Then, the atmosphere of the room changed. The air became charged as his whole body tensed. With his fingers digging into my thigh, his voice was low and controlled when he asked, “Where is your ankle shackle?’
Damn. I had become careless.
Not bothering to respond, I tried to roll away but Regin was too quick. Thrusting my shoulders flat, he straddled my hips as he raised my arms over my head. “I know one of the other men would not have been so careless as to have left you unchained,” he reasoned as he stared down at me, his eyes two hardened pieces of jade. “What have you done, Zella?”
“What I had to,” I hissed.
Regin’s grip on my wrists tightened. “You little fool. Can you not see that as our prisoner you are under our protection? Do you think King Basil is the only one who wants to see you dead?”
“Yes, and the only thing keeping me alive is my knowledge of Briar Rose,” I sneered as I tried to pull on my arms and break his grasp.
“You are denying a father the right to bury his child.”
“I am denying a pompous ass the right to use his grief for his political advantage. He does not and never did care for that girl.”
Regin leaned back. The underside of his shaft pressed between my legs as his powerful thighs tightened against my hips.
“Careful, Zella. If I hadn’t been told you had heartlessly killed Briar Rose before her father’s very eyes, I would think you cared for the girl yourself.”
Clenching my jaw, I lowered my eyes as I turned my head to the side. In my anger, I had revealed too much.
Regin leaned down. Tilting his head to the side, he captured my gaze. “You did kill her, did you not?”
I stayed silent.
“Zella, we can protect you. Tell me the truth. Does Briar Rose live?”
“Enough of this,” I cried.
Green sparks flew from my fingertips. Regin was forced off my body and thrown across the room. Grabbing my dressing gown, I quickly pulled it on as I kept my eye on his prone body. I hadn’t thrown him hard enough to crack his skull against the stone walls of the fortress, so I was certain he was just momentarily knocked still. I could hear rapid steps coming down the hallway outside my door. The sound of Regin’s large body hitting the floor must have alerted the other men that something was amiss.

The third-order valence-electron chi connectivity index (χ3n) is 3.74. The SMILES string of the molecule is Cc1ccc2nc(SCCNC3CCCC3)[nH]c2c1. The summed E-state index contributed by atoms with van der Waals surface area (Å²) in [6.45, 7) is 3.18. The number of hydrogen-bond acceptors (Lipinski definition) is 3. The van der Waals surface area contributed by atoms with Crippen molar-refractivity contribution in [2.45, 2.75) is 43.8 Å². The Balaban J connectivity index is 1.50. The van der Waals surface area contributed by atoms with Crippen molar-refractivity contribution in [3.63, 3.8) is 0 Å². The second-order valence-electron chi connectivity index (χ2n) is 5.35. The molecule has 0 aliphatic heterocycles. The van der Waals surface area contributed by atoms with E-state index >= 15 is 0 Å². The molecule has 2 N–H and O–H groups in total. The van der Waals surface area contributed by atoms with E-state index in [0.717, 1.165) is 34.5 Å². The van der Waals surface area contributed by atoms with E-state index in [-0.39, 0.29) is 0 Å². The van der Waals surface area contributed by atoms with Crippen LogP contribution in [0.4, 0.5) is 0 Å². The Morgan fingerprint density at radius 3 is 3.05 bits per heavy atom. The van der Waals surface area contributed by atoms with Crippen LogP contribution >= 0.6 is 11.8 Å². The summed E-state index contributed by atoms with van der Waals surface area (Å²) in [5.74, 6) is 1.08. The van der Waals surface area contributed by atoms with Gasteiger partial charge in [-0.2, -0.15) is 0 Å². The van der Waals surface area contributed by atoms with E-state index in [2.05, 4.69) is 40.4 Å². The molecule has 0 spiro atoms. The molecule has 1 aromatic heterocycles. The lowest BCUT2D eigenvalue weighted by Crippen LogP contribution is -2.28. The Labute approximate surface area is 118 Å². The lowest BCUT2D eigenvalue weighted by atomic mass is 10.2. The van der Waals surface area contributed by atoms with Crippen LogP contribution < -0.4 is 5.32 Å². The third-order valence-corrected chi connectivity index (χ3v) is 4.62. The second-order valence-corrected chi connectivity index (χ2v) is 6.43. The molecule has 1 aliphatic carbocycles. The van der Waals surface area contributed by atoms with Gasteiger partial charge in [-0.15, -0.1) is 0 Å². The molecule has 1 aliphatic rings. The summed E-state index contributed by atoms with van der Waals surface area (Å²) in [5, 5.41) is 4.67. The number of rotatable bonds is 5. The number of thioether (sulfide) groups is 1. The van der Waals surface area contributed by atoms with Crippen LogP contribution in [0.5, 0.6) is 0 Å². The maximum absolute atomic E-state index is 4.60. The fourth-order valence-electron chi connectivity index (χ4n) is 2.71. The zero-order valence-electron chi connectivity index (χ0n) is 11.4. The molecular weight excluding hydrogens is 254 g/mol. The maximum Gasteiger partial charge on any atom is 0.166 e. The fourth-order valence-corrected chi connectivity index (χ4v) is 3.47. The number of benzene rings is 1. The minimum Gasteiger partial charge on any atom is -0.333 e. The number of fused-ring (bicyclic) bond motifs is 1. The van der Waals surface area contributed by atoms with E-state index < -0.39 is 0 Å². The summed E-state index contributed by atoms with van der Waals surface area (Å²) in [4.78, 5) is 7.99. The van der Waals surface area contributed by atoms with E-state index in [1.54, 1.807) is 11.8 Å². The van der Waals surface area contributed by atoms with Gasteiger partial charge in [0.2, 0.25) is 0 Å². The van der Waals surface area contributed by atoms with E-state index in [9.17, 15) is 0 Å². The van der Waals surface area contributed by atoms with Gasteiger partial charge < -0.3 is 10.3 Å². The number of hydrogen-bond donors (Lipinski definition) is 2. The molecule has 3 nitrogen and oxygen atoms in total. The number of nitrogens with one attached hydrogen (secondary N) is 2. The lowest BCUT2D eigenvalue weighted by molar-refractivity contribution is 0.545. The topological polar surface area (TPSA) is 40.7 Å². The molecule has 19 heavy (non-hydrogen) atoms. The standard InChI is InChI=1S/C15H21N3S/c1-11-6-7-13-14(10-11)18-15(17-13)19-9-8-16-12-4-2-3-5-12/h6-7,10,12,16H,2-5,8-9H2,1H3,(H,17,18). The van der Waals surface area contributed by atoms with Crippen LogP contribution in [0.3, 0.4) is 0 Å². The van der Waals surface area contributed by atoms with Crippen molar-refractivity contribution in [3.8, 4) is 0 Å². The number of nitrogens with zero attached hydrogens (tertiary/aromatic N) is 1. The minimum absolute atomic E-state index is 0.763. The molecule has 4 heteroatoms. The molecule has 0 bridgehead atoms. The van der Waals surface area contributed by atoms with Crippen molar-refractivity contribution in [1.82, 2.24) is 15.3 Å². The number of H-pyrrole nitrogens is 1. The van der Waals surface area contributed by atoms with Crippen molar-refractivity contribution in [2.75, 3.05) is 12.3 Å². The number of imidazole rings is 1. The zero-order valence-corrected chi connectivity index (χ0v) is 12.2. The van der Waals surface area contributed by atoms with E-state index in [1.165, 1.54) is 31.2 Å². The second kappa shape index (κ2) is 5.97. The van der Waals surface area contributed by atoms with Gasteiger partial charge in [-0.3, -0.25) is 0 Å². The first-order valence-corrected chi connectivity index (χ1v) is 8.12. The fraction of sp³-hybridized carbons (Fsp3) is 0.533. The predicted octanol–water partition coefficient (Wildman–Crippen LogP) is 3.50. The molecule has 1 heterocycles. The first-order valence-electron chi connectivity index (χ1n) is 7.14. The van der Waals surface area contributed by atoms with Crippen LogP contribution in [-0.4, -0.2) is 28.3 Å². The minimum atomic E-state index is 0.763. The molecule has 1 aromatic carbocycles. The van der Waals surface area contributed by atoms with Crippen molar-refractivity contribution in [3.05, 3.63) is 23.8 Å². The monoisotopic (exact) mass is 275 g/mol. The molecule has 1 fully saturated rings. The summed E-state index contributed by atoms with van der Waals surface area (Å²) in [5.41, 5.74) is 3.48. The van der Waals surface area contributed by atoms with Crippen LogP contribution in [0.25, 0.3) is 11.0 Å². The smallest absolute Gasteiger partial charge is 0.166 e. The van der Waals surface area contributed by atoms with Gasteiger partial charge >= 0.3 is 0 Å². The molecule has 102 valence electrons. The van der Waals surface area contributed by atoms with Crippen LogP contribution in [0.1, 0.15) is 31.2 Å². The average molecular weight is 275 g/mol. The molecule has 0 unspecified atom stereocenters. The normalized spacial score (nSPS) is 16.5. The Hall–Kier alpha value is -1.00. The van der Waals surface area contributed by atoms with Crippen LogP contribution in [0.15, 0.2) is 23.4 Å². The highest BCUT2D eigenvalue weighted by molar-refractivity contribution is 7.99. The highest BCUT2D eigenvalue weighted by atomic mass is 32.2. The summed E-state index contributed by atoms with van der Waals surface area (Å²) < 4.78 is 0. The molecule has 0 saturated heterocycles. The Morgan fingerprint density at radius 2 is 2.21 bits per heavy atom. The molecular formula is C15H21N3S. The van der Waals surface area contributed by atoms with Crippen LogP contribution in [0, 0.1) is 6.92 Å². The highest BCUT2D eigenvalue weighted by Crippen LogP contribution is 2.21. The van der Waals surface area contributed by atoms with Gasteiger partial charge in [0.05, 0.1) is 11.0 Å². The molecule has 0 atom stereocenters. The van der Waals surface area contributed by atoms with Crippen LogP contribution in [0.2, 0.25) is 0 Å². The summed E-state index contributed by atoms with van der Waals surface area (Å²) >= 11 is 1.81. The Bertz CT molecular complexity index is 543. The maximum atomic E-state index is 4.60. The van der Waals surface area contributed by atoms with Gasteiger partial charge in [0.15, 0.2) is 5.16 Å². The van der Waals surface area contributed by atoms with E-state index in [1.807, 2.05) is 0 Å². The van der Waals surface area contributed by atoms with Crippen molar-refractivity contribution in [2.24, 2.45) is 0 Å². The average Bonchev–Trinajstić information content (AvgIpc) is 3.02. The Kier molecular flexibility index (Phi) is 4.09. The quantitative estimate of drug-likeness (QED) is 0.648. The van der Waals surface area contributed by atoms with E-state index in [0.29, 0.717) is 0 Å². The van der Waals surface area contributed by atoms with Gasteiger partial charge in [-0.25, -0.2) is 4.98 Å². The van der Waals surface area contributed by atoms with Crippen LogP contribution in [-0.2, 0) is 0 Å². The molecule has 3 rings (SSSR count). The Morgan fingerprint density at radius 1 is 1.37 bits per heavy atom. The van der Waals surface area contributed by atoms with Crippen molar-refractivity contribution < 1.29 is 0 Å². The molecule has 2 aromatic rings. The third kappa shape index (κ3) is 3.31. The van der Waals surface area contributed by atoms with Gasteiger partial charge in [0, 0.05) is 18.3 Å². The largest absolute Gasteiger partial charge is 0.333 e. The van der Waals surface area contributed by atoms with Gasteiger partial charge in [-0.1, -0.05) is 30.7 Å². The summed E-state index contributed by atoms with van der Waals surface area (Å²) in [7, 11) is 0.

The long metal bolt across the door began to shift as the latch was being turned. Raising my hands, I watched as the metal bolt and hinges melted then hardened, sealing the door.
“That should hold them,” I murmured. Taking a step, I reached out for the bedpost as a wave of dizziness assailed me. My powers were not quite up to full strength and dispatching Regin as well as melting the bolts of the door had taken their toll. I had to leave now. Racing to the window, I threw open the sash. Closing my eyes, I summoned all my reserves as I stretched my arms out straight before me. My body trembled as sweat broke out over my brow. Clenching my teeth, I groaned as I gave up a silent plea to the ancients. Finally, opening my eyes, I saw before me a great, green cloud. Lifting my skirts, I stepped gingerly over the sill, onto the cloud.
As the cloud began to float away from the fortress embattlements, I could hear a terrible crash from inside the bedchamber. Moments later, the dark visage of Troylus appeared.
“Dammit, Zella. You know not what dangers you have called down upon yourself,” he called out before he turned to bark orders over his shoulder.
I bristled at the implication. “I have been taking care of myself and my own for thousands of years, Troylus. I do not need you or anyone else.”
At my words, my stomach gave a curious flip. I wondered at my strange feeling of sadness… almost a wistfulness. It was as if I wished it could be true. That I could lean on these men. That I could finally have someone to protect me instead of me always being called upon to be the protector. It was all nonsense of course. While it was amusing to play along with their punishment games while I awaited the return of Hrafn, it was ludicrous to think I would actually crave something like that in my life.
Nonsense! The very idea of Queen Zelladine needing four male mortals!
Deliberately turning my back on them and the fortress, I turned my attention to the forest as the green cloud carried me toward its dark, bristled treetops.
My powers would only get me to the edge of the forest. Running through the trees, I hastened to the glen. I would find the forest witch and have her cast a binding spell to protect me from whatever black magic the men may use. Given rest and time, my full powers would return, and I would no longer be as vulnerable. In the center of the forest, the trees gave way to a beautiful open field. Small and almost hidden, it was filled with sweet grass, flowers, and a tiny trickling stream down the center. Nestled among the rocks by the creek bed was a small thatched cottage. The home of the forest witch. She benefited from my protection and benevolence, so I knew she would not turn me aside. I had a great affection for the old crone. She was as much a part of the forest as I.